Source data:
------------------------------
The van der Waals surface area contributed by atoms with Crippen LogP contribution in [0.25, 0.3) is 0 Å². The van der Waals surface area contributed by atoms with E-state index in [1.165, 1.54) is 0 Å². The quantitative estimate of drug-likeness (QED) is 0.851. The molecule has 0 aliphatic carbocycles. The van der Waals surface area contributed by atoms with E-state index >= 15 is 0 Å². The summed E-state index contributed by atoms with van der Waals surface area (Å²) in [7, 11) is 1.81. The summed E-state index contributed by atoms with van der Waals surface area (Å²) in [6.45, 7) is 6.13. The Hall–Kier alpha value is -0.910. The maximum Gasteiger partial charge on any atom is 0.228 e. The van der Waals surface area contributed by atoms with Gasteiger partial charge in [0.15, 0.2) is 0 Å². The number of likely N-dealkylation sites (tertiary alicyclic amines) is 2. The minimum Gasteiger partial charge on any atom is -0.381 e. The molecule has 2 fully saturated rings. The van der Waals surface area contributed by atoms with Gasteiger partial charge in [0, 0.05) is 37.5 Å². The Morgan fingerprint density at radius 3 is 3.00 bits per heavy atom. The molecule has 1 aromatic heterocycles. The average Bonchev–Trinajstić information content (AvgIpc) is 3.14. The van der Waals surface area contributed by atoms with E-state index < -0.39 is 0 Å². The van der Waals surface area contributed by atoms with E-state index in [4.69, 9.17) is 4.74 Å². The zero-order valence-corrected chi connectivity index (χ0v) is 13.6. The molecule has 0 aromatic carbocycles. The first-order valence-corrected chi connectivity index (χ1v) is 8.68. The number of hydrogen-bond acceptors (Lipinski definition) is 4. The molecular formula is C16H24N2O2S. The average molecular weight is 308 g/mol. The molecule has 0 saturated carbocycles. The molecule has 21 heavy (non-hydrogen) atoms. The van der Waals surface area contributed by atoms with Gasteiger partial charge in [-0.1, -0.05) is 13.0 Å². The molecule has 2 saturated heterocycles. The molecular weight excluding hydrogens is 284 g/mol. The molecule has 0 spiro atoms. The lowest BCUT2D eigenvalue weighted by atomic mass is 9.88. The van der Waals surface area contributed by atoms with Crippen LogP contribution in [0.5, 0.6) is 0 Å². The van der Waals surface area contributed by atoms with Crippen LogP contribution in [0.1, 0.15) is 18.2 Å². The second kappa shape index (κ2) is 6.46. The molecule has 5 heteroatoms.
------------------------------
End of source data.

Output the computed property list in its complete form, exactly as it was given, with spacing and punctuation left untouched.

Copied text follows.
The van der Waals surface area contributed by atoms with Crippen LogP contribution in [0.25, 0.3) is 0 Å². The van der Waals surface area contributed by atoms with E-state index in [1.165, 1.54) is 0 Å². The quantitative estimate of drug-likeness (QED) is 0.851. The molecule has 0 aliphatic carbocycles. The van der Waals surface area contributed by atoms with E-state index >= 15 is 0 Å². The summed E-state index contributed by atoms with van der Waals surface area (Å²) in [7, 11) is 1.81. The summed E-state index contributed by atoms with van der Waals surface area (Å²) in [6.45, 7) is 6.13. The Hall–Kier alpha value is -0.910. The maximum Gasteiger partial charge on any atom is 0.228 e. The van der Waals surface area contributed by atoms with Gasteiger partial charge in [0.15, 0.2) is 0 Å². The number of likely N-dealkylation sites (tertiary alicyclic amines) is 2. The minimum Gasteiger partial charge on any atom is -0.381 e. The molecule has 2 fully saturated rings. The van der Waals surface area contributed by atoms with Gasteiger partial charge in [0, 0.05) is 37.5 Å². The Morgan fingerprint density at radius 3 is 3.00 bits per heavy atom. The molecule has 1 aromatic heterocycles. The average Bonchev–Trinajstić information content (AvgIpc) is 3.14. The van der Waals surface area contributed by atoms with E-state index < -0.39 is 0 Å². The van der Waals surface area contributed by atoms with E-state index in [4.69, 9.17) is 4.74 Å². The zero-order valence-corrected chi connectivity index (χ0v) is 13.6. The molecule has 0 aromatic carbocycles. The first-order valence-corrected chi connectivity index (χ1v) is 8.68. The number of hydrogen-bond acceptors (Lipinski definition) is 4. The molecular formula is C16H24N2O2S. The average molecular weight is 308 g/mol. The molecule has 0 saturated carbocycles. The molecule has 21 heavy (non-hydrogen) atoms. The van der Waals surface area contributed by atoms with Gasteiger partial charge in [-0.1, -0.05) is 13.0 Å². The molecule has 2 saturated heterocycles. The molecular weight excluding hydrogens is 284 g/mol. The molecule has 0 spiro atoms. The lowest BCUT2D eigenvalue weighted by atomic mass is 9.88. The van der Waals surface area contributed by atoms with Crippen LogP contribution in [0.5, 0.6) is 0 Å². The van der Waals surface area contributed by atoms with Crippen LogP contribution in [0.1, 0.15) is 18.2 Å². The second kappa shape index (κ2) is 6.46. The molecule has 5 heteroatoms.